The Nigerian Navy has denied claims that one of its officials had accused the Nigerian National Petroleum Company Limited (NNPCL) of lying and inflating the number of oil thefts.
NNPC Not Sincere about Oil Theft, Exaggerating Figures-Navy was the headline of an article in a national daily on December 4, according to a statement from the Navy's Director of Information, Ayo Vaughan.
The NNPC has allegedly continued to intentionally mislead Nigerians about the issue of crude oil theft while testifying before the Senate Committee on Economic and Financial Crimes, according to the report.
The Navy responded by claiming that the publication completely misrepresented what happened at a recent interactive session before the Senate Committee on Economic and Financial Crimes.
According to the statement, the representative of the Nigerian Navy at the hearing noted that illicit local refiners who tap into the export lines, many of which have not been in operation since early this year, are responsible for the challenge of oil theft.
It said since February or March, the major terminals have been unable to process crude oil for export.
This inability to process crude oil for export is reported as stolen oil because it is practically impossible to move 100,000 barrels per day out of the creeks while stealing it.
Contrarily, the Navy was collaborating closely with the national oil company to apprehend and bring criminal charges against oil thieves and pipeline vandals who had disrupted the crude production process, according to Ayo-Vaughan.
“The Navy representative at the Senate hearing repeatedly mentioned that the Navy is not indicting the NNPCL in any way and has been working with the National Oil Giant to curb the menace of crude oil theft since 1 April 2022 when Operation DAKATAR DA BARAWO (OPDDB) was launched in Onne, Rivers State as a mutual effort and synergy between the Navy and NNPCL to address issues of crude oil theft, rampant illegal artisan refineries and illegal oil bunkering amongst other criminalities in the creeks,” the statement said.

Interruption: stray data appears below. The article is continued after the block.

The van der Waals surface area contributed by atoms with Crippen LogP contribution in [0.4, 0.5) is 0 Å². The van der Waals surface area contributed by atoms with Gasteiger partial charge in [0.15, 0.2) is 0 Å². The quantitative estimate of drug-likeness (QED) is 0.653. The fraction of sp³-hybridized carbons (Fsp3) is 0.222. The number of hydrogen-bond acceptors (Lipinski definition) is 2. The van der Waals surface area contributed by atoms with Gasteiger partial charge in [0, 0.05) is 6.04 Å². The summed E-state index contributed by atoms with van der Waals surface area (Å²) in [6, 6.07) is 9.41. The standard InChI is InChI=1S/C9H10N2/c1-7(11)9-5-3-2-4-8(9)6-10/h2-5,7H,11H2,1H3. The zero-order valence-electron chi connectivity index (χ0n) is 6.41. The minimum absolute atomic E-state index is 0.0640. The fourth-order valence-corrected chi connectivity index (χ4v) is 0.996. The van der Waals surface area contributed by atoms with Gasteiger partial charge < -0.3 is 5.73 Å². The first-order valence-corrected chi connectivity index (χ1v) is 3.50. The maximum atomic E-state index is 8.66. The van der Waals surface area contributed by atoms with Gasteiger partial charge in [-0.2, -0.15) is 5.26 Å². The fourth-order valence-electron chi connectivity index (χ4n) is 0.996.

“At the strategic level, almost daily and regular consultations, engagements and meetings are held between the Navy and NNPCL to review the situation, appraise the approach to curb the menace and proffer ways forward.
"Pertinently, to attempt to imply otherwise will be a gross misrepresentation of the cordial and mutual working relationship between the 2 organizations.”
Since what was said and what was meant were incorrectly captured, especially in the wording of the report's heading, Ayo-Vaughan claimed that the allegation of insincerity and exaggeration by NNPCL as reported in the news "is not, therefore, a fair wording of the actual discourse that transpired."
In order to devise solutions and remedies for the problems in Nigeria's marine environment as they pertain to the oil industry, he continued, the Nigerian Navy has been working with NNCPL and would do so in the future.
“Foremost of these mutual efforts is the planned return of the ‘Fisicalisation’ process, which was stopped in the late 1980s, whereby personnel of the Navy as at then, will now again be present at offshore oil loading terminals/platforms to physically sight the meter reading at the point of loading of crude oil to tankers at sea,” he said.
‘The first set of naval personnel to soon commence this task were sponsored by NNPCL and trained in the UAE and at Uyo, Akwa-Ibom State.
“There is thus a harmonious working relationship between the Nigerian Navy and NNPCL. The general public is thus requested to disregard the misrepresented report.”